Christopher C. Burt
Updated: 9:55 PM GMT on June 03, 2014
By: weatherhistorian, 7:34 PM GMT on May 27, 2014
Eastern Pacific Hurricanes: An Historical Perspective
As Jeff Masters noted in his blog today (May 27th) , Hurricane Amanda, the first tropical storm of the season in either the Eastern Pacific or Atlantic Ocean Basins, developed into the strongest such storm ever observed in the modern era during the month of May when it attained its peak intensity Sunday morning, May 25th, with a central pressure of 932 mb (27.52”) and sustained winds of 155 mph, just short of Category 5 status. Here is a brief historical review of Eastern Pacific tropical storms.
In a typical season (May-November) about 18 tropical storms form each year in the Eastern Pacific region of which, on average, nine reach hurricane strength.
Tropical storm paths in the Eastern Pacific for the period of 1980-2005. As can be seen the vast majority of these storms never make landfall and form and dissipate in the open waters of the Pacific Ocean between Mexico and Hawaii. Only rarely do one of these come ashore as major CAT 3 hurricane. Map from Wikimedia Commons.
Here are some Eastern Pacific Tropical Storm superlatives:
Most Intense Eastern Pacific Hurricane
Hurricane Linda was the most intense tropical storm ever observed in the Eastern Pacific region. The storm formed on Sept. 9, 1997 and reached its peak intensity on Sept. 12th when its central pressure fell to 902 mb (26.58”). Its maximum sustained winds were estimated to have reached 185mph at this time. The storm never made landfall aside from passing over the uninhabited island of Socorro, several hundred miles south of Mexico’s Baja Peninsula.
A satellite image of Hurricane Linda when she was at her peak on Sept. 12, 1997 with sustained winds estimated at 185 mph and a central pressure of 902 mb (26.58”), the lowest such observed in the modern satellite era. Image from NOAA.
Here is a list of the ten most intense Eastern Pacific hurricanes on record as determined by their lowest estimated central pressures since the beginning of the satellite era in the early 1970s:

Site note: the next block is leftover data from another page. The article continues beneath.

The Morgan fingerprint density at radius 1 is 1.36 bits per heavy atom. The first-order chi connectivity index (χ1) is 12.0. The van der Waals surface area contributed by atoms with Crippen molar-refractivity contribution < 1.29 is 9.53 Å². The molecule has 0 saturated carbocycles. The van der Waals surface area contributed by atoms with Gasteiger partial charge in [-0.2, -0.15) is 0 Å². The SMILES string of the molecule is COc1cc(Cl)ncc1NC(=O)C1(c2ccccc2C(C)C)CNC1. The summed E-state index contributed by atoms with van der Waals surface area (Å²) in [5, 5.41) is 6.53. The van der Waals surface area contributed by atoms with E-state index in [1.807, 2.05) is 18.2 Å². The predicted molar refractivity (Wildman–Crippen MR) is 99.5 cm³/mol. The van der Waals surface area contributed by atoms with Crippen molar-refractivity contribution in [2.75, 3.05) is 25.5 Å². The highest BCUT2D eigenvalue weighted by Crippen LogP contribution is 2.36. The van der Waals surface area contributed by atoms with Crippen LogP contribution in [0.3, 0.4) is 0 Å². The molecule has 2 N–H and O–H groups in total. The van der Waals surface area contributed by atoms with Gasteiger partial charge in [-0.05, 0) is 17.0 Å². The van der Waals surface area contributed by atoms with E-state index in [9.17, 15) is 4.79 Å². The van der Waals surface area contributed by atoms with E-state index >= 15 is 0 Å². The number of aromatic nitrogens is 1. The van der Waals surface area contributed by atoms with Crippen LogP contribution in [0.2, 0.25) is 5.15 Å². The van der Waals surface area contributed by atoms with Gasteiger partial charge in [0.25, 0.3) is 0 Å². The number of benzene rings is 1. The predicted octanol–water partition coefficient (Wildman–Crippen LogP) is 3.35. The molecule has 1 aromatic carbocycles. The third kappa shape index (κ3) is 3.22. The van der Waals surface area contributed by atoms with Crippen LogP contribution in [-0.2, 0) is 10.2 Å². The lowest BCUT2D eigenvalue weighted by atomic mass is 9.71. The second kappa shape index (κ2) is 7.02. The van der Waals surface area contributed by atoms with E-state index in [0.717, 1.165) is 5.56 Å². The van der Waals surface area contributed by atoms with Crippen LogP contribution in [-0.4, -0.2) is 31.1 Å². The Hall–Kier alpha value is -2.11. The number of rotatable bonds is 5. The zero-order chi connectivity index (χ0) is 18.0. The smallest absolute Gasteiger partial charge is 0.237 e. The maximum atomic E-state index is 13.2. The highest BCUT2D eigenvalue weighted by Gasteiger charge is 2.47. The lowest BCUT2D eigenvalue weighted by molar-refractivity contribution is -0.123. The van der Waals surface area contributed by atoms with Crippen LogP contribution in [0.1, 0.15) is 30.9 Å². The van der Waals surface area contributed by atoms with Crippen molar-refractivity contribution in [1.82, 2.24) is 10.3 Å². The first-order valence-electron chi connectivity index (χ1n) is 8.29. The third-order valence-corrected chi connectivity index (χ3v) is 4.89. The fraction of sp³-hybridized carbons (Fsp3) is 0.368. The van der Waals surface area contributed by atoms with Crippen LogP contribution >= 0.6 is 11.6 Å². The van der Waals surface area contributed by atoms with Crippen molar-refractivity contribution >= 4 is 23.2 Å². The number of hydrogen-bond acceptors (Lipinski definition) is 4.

Deadliest Eastern Pacific Hurricane
The unnamed 15th tropical storm of the season of 1959 came ashore on Mexico’s central Pacific coastline near Manzanillo as a category 4 hurricane on Oct. 27th. Wind gusts of 155 mph were measured at this location. An estimated 1,500-2,000 deaths were attributed to the storm in Colima and Jalisco States with 40% of all the structures in Manzanillo destroyed.
Below is a list of the ten deadliest hurricanes yet recorded in the Eastern Pacific region. All of these occurred in Mexico:
Costliest Eastern Pacific Hurricanes
Hurricane Pauline caused $10.3 billion in damages (inflation adjusted 2013 dollars) in the southern Mexican states of Oaxaca and Guerrero when the storm came ashore there on Oct 9, 1997. As many as 400 died as a result of this storm. Hurricane Manuel, which also pounded roughly the same part of Mexico last year on September 13-19 (2013) caused an estimated $4.2 billion in damages and resulted in fatalities variously published as between 123 and 169, mostly the result of mudslides.
Mud and landslides caused the majority of the fatalities associated with Hurricane Manuel when it struck the west coast of Mexico last September. The region around Acapulco (depicted above) in Guerrero State was especially hard hit. Photo by Claudio Vargas/Getty Images.
Hawaii’s Strongest Tropical Storm
One of the costliest Eastern Pacific hurricanes, and the strongest ever to strike Hawaii, was Hurricane Iniki that slammed into the island of Kauai on Sept. 11, 1992 with sustained winds of 145 mph (see below). Damage from the storm was estimated at $3.2 billion (2013 inflation adjusted dollars) and 6 deaths were reported. Iniki also holds the Eastern Pacific record for lowest pressure measured at landfall with a 945mb (27.91”) reading as the storm came ashore on Kauai.